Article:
Israelis love to say their regulators and institutions lack public responsibility, but that may be even more true than they think, say two researchers.
Political scientist Asaf Matskin and sociologist Ilana Paul-Binyamin, both of Beit Berl College, created a social responsibility index for rating the institutions charged with safeguarding Israel's citizens in all aspects of life.
They reviewed 139 failures that received media exposure last year and the agencies responsible for oversight. Their assumption was that in each case, someone was to blame. They named their findings the Beit Berl Index for Social Justice.
For each case, they conducted surveys to determine the public's opinion of what happened and also consulted with experts in the relevant fields.
On a scale of 1 to 10, with 10 being the highest, Israel's leaders received a ranking of 5.5 in terms of social responsibility from the researchers, a grade they deemed to be between "insufficient" and "sufficient."
Survey respondents were more generous, giving the country's leaders a ranking of 6.1.
The government and its representatives tend to ignore their responsibility to the public, and this damages democracy, stated the researchers. The public's faith in state institutions has been eroding over the years, they added.
Of the failures they analyzed, the Carmel forest fire was by far the most significant instance of shirked public responsibility, they said. That incident, which occurred in December 2010 and claimed 44 lives, ranked 1.8 on their scale.
The country's gasoline crisis, which has brought gas prices to an all-time high, came nowhere near to involving the same kind of failing. It ranked a more reasonable 6.1, they stated. However, they found that it involved some of the highest levels of the country's leadership, and found its implications for the country to be quite serious.
The Holyland real estate corruption affair received a scathing grade of 2 due to the high level of the officials involved, namely former Prime Minister Ehud Olmert.
The researchers were also critical of the state's failure to integrate Ethiopian immigrants, and gave the case a grade of 2 due to its long-term implications.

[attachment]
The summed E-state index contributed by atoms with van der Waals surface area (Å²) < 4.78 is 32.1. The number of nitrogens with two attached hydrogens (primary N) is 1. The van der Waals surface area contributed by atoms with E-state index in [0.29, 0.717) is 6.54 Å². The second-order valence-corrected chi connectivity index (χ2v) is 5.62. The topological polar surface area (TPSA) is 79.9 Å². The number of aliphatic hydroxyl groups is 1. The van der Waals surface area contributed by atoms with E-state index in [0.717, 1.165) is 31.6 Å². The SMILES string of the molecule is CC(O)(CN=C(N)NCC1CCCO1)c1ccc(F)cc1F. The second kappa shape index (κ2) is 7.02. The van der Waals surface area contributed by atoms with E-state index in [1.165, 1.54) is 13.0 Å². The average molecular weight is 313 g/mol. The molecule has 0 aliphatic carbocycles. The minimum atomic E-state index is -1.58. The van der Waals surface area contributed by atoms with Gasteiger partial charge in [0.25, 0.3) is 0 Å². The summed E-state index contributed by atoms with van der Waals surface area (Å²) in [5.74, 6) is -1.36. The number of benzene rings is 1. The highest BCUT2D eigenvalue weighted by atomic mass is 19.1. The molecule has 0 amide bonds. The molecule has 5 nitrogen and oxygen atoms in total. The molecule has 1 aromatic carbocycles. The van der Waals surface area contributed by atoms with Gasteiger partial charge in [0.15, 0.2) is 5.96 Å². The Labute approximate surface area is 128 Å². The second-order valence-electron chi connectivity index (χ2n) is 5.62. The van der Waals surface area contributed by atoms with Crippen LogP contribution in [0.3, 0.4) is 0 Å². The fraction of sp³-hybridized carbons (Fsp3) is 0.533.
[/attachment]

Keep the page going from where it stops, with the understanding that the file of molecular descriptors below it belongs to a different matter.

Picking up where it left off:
They also slammed the country for hospitals' and schools' lack of earthquake preparedness, giving it a grade of 2.5 on the public responsibility scale. Even though no Israelis have been harmed by this to date, this failure ultimately could exact a very high price, they noted.
"When we built the index, we didn't care whether the failure in public responsibility had already led to a disaster or was liable to cause one in the future," said Matskin. "There are still 3,000 Pal-Kal ceilings that haven't been fixed, even though they should have been following the Versailles wedding hall disaster, and the fact that there hasn't been another disaster since then is simply a coincidence."
The researchers surveyed the public to find out which institutions had the best - and worst - reputations for public responsibility. Cabinet ministers ranked lowest, followed closely by the leaders of the Histadrut labor federation and the local authorities.
On the other end of the scale was the Israel Defense Forces' leadership, which received the highest score - 7.7. Afterward came the firefighters (7.3 ), the medical leadership (7.1 ), public medical institutions, the Israel Prison Service and the High Court justices.
The army received a higher ranking than it deserves, Matskin said.
The researchers found that the higher the socioeconomic status of the respondents, the higher they tended to rank most state authorities, most likely because people who are better off receive better state services.
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